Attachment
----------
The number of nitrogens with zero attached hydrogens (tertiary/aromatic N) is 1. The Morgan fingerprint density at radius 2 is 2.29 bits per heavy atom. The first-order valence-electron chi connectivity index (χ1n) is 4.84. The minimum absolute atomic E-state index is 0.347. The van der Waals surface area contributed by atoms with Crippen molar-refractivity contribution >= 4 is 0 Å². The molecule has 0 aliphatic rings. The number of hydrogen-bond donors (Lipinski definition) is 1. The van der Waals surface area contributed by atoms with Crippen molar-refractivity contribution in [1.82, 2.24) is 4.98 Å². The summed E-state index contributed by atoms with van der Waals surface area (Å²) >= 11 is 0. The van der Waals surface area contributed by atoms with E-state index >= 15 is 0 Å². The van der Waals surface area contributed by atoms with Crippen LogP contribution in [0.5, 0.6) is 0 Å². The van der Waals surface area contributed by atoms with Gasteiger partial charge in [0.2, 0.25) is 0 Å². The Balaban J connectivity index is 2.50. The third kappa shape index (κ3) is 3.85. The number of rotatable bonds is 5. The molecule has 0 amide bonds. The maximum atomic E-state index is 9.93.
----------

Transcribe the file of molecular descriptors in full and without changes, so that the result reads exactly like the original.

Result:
The number of nitrogens with zero attached hydrogens (tertiary/aromatic N) is 1. The Morgan fingerprint density at radius 2 is 2.29 bits per heavy atom. The first-order valence-electron chi connectivity index (χ1n) is 4.84. The minimum absolute atomic E-state index is 0.347. The van der Waals surface area contributed by atoms with Crippen molar-refractivity contribution >= 4 is 0 Å². The molecule has 0 aliphatic rings. The number of hydrogen-bond donors (Lipinski definition) is 1. The van der Waals surface area contributed by atoms with Crippen molar-refractivity contribution in [1.82, 2.24) is 4.98 Å². The summed E-state index contributed by atoms with van der Waals surface area (Å²) >= 11 is 0. The van der Waals surface area contributed by atoms with E-state index >= 15 is 0 Å². The van der Waals surface area contributed by atoms with Crippen LogP contribution in [0.5, 0.6) is 0 Å². The van der Waals surface area contributed by atoms with Gasteiger partial charge in [0.2, 0.25) is 0 Å². The Balaban J connectivity index is 2.50. The third kappa shape index (κ3) is 3.85. The number of rotatable bonds is 5. The molecule has 0 amide bonds. The maximum atomic E-state index is 9.93.